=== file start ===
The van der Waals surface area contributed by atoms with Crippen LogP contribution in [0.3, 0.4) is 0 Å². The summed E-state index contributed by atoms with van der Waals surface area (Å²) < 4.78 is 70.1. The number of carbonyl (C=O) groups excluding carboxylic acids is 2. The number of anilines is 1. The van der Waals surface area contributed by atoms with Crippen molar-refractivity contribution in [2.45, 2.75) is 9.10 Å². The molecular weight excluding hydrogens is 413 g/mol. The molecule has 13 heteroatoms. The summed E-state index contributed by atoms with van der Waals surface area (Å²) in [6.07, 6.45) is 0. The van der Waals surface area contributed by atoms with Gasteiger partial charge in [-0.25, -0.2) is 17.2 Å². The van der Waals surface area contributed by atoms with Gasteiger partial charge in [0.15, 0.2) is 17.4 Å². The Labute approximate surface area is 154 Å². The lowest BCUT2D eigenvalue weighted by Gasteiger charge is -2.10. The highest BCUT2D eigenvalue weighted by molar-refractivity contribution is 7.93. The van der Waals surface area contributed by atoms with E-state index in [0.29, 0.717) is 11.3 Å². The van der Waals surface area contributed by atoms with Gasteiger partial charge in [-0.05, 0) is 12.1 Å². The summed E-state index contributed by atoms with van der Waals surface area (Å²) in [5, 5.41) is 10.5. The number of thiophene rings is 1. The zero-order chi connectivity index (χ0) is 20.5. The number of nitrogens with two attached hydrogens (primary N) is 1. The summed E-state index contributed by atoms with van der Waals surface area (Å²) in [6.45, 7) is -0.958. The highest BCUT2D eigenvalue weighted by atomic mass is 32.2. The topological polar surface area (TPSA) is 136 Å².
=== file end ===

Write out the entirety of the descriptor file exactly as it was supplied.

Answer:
The van der Waals surface area contributed by atoms with Crippen LogP contribution in [0.3, 0.4) is 0 Å². The summed E-state index contributed by atoms with van der Waals surface area (Å²) < 4.78 is 70.1. The number of carbonyl (C=O) groups excluding carboxylic acids is 2. The number of anilines is 1. The van der Waals surface area contributed by atoms with Crippen molar-refractivity contribution in [2.45, 2.75) is 9.10 Å². The molecular weight excluding hydrogens is 413 g/mol. The molecule has 13 heteroatoms. The summed E-state index contributed by atoms with van der Waals surface area (Å²) in [6.07, 6.45) is 0. The van der Waals surface area contributed by atoms with Gasteiger partial charge in [-0.25, -0.2) is 17.2 Å². The van der Waals surface area contributed by atoms with Gasteiger partial charge in [0.15, 0.2) is 17.4 Å². The Labute approximate surface area is 154 Å². The lowest BCUT2D eigenvalue weighted by Gasteiger charge is -2.10. The highest BCUT2D eigenvalue weighted by molar-refractivity contribution is 7.93. The van der Waals surface area contributed by atoms with E-state index in [0.29, 0.717) is 11.3 Å². The van der Waals surface area contributed by atoms with Gasteiger partial charge in [-0.05, 0) is 12.1 Å². The summed E-state index contributed by atoms with van der Waals surface area (Å²) in [5, 5.41) is 10.5. The number of thiophene rings is 1. The zero-order chi connectivity index (χ0) is 20.5. The number of nitrogens with two attached hydrogens (primary N) is 1. The summed E-state index contributed by atoms with van der Waals surface area (Å²) in [6.45, 7) is -0.958. The highest BCUT2D eigenvalue weighted by atomic mass is 32.2. The topological polar surface area (TPSA) is 136 Å².